some end of the week short links

It’s been a busy week this week. I had eight people come to computer drop-in time on Tuesday which was a tech frenzy of PayPal and email and inserting graphics and Yahoo mail address books. I’ve had a few of these links hanging around for a while waiting to find time to write proper posts, but I figured I’ll drop them in here. I see a lot of blogging as playing hot potato with a bunch of web content. You find it, you pass it on, the next person passes it on. The more content you shift, the easier it is to quickly ascertain which things you need to save for longer perusal and which need to just get passed on for the next person. I’ve read and absorbed these and thought you might like them.

librarian joke

I went to a panel discussion the “Catalog Transformed” featuring Andrew Pace, John Blyberg, Jina Wakimoto, Jill Newby and Cindy Levine. Andrew showed off their Endeca-based OPAC and explained why it had a feature set that ran circles around all the other currently available tools. Cindy did some sample searches and generally showed the thing off. John Blyberg, speaking about his ILS Customers Bill of Rights started out this way, “How many people in this room are satisfied with their OPAC?” No one raised their hand… except for, after a moment, Andrew Pace. Bump, set, spike.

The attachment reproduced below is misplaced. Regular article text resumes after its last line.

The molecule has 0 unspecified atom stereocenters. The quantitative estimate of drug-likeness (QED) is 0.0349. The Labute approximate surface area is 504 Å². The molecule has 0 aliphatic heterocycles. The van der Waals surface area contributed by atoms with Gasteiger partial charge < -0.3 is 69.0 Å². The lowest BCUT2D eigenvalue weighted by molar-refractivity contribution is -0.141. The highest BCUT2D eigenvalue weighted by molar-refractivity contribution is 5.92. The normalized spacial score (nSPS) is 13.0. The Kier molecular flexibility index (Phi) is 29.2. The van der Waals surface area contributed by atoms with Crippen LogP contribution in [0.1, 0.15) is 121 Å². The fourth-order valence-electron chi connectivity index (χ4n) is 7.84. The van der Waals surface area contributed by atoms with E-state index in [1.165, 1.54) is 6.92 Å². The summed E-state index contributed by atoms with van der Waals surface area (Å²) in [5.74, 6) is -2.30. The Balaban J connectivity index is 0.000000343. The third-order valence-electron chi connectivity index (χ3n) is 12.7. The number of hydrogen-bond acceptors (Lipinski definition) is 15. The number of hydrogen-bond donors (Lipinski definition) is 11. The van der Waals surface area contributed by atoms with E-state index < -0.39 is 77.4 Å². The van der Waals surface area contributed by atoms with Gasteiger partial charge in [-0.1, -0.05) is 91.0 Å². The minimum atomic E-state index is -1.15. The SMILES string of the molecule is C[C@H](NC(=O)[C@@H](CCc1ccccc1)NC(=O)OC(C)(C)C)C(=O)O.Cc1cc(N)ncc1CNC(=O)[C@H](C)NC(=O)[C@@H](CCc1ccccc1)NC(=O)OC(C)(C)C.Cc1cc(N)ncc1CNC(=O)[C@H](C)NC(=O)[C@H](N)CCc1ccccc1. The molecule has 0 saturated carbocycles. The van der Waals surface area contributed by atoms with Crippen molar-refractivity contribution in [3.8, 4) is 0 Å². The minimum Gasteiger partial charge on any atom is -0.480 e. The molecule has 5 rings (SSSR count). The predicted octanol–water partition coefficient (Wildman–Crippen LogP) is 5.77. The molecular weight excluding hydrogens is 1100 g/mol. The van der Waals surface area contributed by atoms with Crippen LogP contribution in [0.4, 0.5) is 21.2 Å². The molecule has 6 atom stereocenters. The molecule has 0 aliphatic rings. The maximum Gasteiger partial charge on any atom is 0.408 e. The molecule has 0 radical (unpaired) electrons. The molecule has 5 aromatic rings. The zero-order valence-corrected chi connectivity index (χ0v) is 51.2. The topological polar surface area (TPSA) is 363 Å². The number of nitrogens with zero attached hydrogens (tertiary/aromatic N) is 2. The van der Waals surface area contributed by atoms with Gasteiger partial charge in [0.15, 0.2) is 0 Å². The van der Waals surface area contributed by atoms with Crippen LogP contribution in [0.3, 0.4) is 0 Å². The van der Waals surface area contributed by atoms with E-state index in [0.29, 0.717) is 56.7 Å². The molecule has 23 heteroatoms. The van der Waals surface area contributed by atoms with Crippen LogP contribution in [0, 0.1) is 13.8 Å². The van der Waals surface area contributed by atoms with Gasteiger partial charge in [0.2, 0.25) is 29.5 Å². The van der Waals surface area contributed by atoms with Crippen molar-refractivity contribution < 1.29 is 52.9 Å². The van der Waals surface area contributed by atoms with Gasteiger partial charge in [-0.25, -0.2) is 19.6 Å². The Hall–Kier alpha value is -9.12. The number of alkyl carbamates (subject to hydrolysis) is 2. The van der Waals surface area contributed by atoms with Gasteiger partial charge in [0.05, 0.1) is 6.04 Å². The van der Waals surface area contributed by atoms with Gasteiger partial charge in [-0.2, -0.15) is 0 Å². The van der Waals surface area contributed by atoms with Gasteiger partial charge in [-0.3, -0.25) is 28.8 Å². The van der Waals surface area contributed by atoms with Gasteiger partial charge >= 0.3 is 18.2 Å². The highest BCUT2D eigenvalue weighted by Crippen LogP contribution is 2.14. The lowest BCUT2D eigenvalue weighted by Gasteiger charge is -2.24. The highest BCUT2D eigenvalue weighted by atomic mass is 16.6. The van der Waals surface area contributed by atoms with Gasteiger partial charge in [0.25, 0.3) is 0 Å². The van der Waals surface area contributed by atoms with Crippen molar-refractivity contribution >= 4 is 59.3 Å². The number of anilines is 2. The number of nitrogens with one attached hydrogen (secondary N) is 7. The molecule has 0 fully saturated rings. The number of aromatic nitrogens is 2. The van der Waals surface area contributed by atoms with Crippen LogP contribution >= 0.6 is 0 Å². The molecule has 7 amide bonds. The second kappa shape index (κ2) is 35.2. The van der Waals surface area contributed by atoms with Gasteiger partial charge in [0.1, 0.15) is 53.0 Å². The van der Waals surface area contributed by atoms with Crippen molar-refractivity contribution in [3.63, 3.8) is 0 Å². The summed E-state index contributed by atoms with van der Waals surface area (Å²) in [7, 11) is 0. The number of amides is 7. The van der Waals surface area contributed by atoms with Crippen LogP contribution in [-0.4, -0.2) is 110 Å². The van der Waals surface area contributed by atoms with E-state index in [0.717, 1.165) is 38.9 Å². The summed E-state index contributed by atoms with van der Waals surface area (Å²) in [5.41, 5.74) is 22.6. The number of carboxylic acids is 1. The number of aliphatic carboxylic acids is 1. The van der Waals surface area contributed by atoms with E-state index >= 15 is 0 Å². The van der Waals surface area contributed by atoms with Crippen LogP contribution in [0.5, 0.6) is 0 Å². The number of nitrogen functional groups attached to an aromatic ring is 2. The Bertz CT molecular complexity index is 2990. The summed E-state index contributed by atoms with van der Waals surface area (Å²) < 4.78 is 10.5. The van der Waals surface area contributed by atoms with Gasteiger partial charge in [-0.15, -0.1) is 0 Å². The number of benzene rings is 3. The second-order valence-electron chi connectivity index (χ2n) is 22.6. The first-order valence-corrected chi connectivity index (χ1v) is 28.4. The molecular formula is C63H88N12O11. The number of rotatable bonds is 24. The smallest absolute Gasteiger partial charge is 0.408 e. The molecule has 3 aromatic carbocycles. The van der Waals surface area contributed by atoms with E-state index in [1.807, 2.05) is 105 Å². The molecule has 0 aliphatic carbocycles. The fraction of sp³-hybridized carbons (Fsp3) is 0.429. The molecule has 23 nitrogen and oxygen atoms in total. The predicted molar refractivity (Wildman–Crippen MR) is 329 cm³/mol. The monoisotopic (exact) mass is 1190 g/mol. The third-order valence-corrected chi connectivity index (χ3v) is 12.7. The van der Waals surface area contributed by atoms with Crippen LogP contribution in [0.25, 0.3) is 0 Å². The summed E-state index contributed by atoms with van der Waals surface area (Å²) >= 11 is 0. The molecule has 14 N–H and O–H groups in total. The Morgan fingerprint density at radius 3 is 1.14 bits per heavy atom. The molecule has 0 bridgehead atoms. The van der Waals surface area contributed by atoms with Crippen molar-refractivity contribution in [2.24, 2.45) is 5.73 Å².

NCSU Libraries new “pig butchering” OPAC

We talk a lot about what library catalogs could look like, but who is building them? Well, Andrew Pace and NCSU for one. Here is the press release announcing their new Endeca-powered OPAC. Why is it different? It focuses on relevance instead of some arbitrary criteria — our OPAC at one of my old jobs would list DVDs by add date, so all the ones that showed up at the top a search list were labeled “IN PROCESS” and thus not available to patrons — and allows simple search narrowing. Andrew explains more. Don’t let me blather on about it, check it out yourself (and notice the slick URL while you’re at it). [web4lib]